The world of art is a diverse and boundless realm where creativity knows no limits. Within this expansive space, artists have the freedom to explore a multitude of styles, from realism to impressionism, cubism to abstract expressionism. However, as an artist, I have consciously chosen not to pursue abstract art, and in this blog post, I'll share the reasons behind my decision. I was asked today why I didn't do abstract art. I replied, "I like a challenge and doing something where I could make a mistake!"
A Deep Connection to Realism:
One of the primary reasons I didn't choose abstract art is my profound connection to realism. Realism, with its focus on depicting the world as it appears to the naked eye, has always resonated with me. I find immense satisfaction in capturing the fine details, textures, and intricacies of the subjects I paint or draw. The challenge of rendering the tangible world in a way that is lifelike and emotionally engaging is a pursuit I find deeply rewarding.
Narrative and Storytelling:
Abstract art often veers away from explicit storytelling, leaving interpretation largely to the viewer. While this ambiguity can be intriguing and thought-provoking, I have a passion for narrative art. I enjoy using my artwork to tell stories, convey emotions, and engage the viewer on a personal and relatable level. Realism allows me to depict scenes and characters that can evoke a sense of connection and empathy.
Realism demands a high level of technical skill. To create realistic art, an artist must continually refine their techniques and practice diligently. This pursuit of technical mastery is a journey I cherish. I find joy in honing my abilities, striving for perfection in rendering subjects, and continually challenging myself to improve.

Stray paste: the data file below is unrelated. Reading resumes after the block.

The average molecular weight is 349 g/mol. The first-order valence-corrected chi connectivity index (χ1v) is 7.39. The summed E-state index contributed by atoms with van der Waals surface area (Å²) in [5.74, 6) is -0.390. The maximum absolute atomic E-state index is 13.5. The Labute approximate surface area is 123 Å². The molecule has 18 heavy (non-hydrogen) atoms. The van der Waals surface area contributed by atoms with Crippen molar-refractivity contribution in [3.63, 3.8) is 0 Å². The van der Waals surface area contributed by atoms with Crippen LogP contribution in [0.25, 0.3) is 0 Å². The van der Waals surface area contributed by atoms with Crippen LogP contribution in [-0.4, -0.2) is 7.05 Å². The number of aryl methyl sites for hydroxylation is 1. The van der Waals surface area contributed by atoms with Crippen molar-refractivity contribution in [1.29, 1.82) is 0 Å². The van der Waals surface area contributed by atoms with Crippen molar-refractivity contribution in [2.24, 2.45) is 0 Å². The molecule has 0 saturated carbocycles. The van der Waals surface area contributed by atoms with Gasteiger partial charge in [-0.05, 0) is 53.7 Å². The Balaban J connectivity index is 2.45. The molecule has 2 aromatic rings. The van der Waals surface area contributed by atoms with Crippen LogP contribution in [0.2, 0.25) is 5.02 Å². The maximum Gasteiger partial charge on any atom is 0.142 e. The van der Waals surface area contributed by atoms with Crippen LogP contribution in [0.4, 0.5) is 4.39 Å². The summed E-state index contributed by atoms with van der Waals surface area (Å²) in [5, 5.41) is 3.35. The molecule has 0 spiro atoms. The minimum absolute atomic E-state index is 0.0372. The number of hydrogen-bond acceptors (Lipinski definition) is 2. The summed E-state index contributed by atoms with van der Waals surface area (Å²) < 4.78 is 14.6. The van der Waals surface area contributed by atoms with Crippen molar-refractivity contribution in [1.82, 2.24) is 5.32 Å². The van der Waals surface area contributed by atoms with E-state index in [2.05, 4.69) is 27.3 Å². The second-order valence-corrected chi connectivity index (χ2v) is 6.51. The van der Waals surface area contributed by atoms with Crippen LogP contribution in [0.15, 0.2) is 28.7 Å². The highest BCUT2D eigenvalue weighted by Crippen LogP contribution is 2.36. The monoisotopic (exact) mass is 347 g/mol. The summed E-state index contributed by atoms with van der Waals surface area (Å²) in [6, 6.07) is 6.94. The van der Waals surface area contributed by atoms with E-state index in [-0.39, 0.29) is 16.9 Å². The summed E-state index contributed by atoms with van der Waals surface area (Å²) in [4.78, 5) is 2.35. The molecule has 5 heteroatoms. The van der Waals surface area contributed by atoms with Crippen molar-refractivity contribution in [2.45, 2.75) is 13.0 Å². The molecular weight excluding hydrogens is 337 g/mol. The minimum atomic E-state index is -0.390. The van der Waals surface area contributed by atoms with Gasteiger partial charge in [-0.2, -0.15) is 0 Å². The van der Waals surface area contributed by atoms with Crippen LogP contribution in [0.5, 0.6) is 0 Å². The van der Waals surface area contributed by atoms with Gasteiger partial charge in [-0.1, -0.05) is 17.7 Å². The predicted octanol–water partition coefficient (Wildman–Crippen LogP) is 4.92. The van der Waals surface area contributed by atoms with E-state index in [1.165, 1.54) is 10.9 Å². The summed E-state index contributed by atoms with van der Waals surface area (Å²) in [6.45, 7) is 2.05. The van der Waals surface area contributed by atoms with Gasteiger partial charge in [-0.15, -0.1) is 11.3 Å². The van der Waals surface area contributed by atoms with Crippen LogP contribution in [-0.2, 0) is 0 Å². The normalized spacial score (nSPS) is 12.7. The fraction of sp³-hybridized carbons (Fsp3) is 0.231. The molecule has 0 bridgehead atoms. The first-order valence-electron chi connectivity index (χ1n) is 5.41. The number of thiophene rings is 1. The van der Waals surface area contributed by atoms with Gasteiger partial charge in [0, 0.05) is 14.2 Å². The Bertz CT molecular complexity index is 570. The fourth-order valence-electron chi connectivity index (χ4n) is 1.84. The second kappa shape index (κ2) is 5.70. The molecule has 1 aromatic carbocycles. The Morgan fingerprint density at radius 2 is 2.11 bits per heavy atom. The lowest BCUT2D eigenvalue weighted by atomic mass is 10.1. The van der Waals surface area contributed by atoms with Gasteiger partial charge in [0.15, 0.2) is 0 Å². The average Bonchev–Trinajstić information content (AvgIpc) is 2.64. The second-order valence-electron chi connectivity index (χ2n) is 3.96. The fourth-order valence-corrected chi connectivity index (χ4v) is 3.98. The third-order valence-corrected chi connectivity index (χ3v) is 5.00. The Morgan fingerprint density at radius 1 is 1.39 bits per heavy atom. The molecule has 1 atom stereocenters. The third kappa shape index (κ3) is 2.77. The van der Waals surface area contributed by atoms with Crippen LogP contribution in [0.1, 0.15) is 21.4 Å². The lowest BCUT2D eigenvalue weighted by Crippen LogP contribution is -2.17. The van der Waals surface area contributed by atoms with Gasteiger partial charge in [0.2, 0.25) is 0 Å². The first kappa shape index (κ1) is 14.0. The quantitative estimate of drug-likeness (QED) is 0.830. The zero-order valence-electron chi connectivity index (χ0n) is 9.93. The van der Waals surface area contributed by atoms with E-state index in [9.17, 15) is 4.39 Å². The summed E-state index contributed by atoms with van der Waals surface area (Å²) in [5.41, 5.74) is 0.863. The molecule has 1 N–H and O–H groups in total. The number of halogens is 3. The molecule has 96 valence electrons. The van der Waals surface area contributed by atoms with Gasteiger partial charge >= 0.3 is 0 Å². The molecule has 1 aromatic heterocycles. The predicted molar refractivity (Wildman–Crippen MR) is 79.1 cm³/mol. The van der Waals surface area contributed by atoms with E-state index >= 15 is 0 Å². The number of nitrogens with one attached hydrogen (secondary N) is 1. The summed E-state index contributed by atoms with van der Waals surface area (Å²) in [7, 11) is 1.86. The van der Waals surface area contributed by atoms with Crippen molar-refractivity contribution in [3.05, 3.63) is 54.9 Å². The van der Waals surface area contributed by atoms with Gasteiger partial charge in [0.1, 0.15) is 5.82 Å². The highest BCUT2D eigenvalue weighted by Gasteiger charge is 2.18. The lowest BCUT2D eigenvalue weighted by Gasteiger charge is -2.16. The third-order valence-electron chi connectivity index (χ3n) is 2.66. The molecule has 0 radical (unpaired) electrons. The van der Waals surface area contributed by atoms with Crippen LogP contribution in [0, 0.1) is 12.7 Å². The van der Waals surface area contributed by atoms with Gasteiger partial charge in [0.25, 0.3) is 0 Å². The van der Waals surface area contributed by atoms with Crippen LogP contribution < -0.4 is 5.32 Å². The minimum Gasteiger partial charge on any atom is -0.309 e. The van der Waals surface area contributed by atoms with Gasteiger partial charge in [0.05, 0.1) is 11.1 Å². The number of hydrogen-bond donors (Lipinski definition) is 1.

Appreciation for Art History:
My admiration for art history has also played a role in my choice. Realism has a rich history, dating back centuries to the Renaissance and beyond. I appreciate the tradition and heritage that come with this style. By creating realist works, I feel connected to the long line of artists who have embraced this approach to art throughout history.
Ultimately, my decision not to pursue abstract art is a matter of personal fulfillment. I believe in the importance of staying true to one's artistic voice and passion. For me, that path lies in the world of realism. Creating art in this style allows me to express myself fully, explore the subjects that resonate with me, and connect with viewers who appreciate the same.
Art is a deeply personal journey, and the choice of style is a reflection of the artist's unique perspective and preferences. While abstract art is a meaningful form of expression for many artists, it is not the path that resonates with everyone. I have found my creative fulfillment in realism, where I can explore the tangible world, tell stories, and connect with viewers in a way that brings me immense joy and satisfaction. In the end, the choice of art style is a reflection of one's artistic identity and the path that leads to the most authentic and meaningful creative expression.
The example I show here is a study of a great master that I painted when I was 17 years old. The original was painted by Sir Thomas Lawrence (1823) and hangs in The Metropolitan Museum of Art in NYC.